Feeds

Really, really big systems coming by 2027

Less porn, more work

5 things you didn’t know about cloud backup

It'll be the size of the internet in California, but of far less use. Parts of it already exist - we just don't know it yet. Oh, and we're going to need to re-think programming languages and design to deliver it.

No, it's not Microsoft's next Windows operating system, but the world's first Ultra Large System (ULS), which'll function like a city - always evolving and not stopping - that will debut within the next 20 years.

That's according to IBM distinguished engineer Richard Gabriel speaking at the recent QCon conference in San Francisco, California.

Of course, some might argue, we already have one ULS - the internet. Or that systems such as Google, Amazon or eBay with their massive server farms and multiple processes, can be considered ULS.

These don't match Gabriel's definition of "large". Gabriel, who specializes in architecture, design and implementation of "extraordinarily" large, self-sustaining systems, said the first ULS will be "beyond human comprehension because it's so large". Or put in more concrete terms: it would be like every single person on the planet today writing two and a half pages of Java code.

Another important difference with the internet is you "go there to cheat on your homework or read porn - these are subsets. ULS is distinct, in that it does a coherent set of things. It's the size of the internet in California, but [it's] doing less stuff."

The size and constant motion will mean "changes will have to be made while it's running. Everything is going to be failing continually, so there's no such thing as perfection or reliability." There goes the so-called "datacenter of the future" then.

Also, the ULS concept must be approached using modularity, because building such a thing from both a technological or project perspective is beyond the comprehension or the abilities of one person or one group - even today's distributed, open source projects, which Gabriel called "too small".

According to Gabriel, modularity will need to re-thought along the lines of biological organs, like the liver, that "have transparency and allow self sustaining."

Languages will also need to change, by focusing on abstraction. "One of the things we need to do is re-think the way programming language people think about software. Today it's about how the software talks to a complier. But there are other things outside the complier. We need to think of programs as abstracted, isolated things.

"Anyone alive in 1958 could understand the programming languages we have today. Physicists would be surprised by what we know in physics today. That's bad."®

Secure remote control for conventional and virtual desktops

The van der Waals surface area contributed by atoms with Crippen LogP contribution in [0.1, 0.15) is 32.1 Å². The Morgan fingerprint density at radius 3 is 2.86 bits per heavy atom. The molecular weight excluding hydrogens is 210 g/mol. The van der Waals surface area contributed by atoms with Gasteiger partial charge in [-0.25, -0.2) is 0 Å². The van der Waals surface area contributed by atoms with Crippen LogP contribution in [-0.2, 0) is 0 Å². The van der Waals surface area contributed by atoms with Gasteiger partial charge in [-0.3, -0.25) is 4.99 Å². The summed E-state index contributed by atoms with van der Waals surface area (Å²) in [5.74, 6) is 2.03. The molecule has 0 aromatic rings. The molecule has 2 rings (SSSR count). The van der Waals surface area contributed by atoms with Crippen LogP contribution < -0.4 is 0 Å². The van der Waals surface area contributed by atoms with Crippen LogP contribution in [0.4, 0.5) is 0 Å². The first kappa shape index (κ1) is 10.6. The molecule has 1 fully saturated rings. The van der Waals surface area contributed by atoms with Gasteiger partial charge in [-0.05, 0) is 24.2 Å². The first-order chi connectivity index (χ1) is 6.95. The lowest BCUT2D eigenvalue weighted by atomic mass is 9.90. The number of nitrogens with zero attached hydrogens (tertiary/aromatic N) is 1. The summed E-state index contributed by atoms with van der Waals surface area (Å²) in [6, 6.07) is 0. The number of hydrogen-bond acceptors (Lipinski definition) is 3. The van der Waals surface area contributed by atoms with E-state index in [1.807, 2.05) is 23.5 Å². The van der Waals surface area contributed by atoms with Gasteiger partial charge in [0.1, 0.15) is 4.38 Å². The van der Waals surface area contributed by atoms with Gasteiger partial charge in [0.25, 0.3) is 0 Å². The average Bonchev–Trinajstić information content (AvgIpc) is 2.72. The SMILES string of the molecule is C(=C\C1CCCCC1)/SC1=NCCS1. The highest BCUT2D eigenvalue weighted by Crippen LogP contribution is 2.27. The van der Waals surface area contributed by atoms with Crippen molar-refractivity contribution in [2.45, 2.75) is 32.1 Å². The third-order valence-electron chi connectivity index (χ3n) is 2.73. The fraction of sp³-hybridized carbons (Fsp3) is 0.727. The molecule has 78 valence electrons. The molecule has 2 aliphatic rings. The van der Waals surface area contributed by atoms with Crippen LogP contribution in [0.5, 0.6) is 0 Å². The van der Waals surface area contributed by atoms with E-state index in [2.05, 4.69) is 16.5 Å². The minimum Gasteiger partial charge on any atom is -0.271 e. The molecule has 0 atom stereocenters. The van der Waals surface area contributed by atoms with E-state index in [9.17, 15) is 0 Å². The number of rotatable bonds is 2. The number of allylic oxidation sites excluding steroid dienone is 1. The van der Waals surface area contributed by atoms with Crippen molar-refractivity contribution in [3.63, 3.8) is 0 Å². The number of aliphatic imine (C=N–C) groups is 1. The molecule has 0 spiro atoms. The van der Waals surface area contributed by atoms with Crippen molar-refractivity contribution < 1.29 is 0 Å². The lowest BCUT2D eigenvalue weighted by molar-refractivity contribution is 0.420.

More from The Register

next story
BBC: We're going to slip CODING into kids' TV
Pureed-carrot-in-ice cream C++ surprise
China: You, Microsoft. Office-Windows 'compatibility'. You have 20 days to explain
Told to cough up more details as antitrust probe goes deeper
Linux turns 23 and Linus Torvalds celebrates as only he can
No, not with swearing, but by controlling the release cycle
Scratched PC-dispatch patch patched, hatched in batch rematch
Windows security update fixed after triggering blue screens (and screams) of death
Windows 7 settles as Windows XP use finally starts to slip … a bit
And at the back of the field, Windows 8.1 is sprinting away from Windows 8
This is how I set about making a fortune with my own startup
Would you leave your well-paid job to chase your dream?
prev story

Whitepapers

Implementing global e-invoicing with guaranteed legal certainty
Explaining the role local tax compliance plays in successful supply chain management and e-business and how leading global brands are addressing this.
Endpoint data privacy in the cloud is easier than you think
Innovations in encryption and storage resolve issues of data privacy and key requirements for companies to look for in a solution.
Why cloud backup?
Combining the latest advancements in disk-based backup with secure, integrated, cloud technologies offer organizations fast and assured recovery of their critical enterprise data.
Consolidation: The Foundation for IT Business Transformation
In this whitepaper learn how effective consolidation of IT and business resources can enable multiple, meaningful business benefits.
High Performance for All
While HPC is not new, it has traditionally been seen as a specialist area – is it now geared up to meet more mainstream requirements?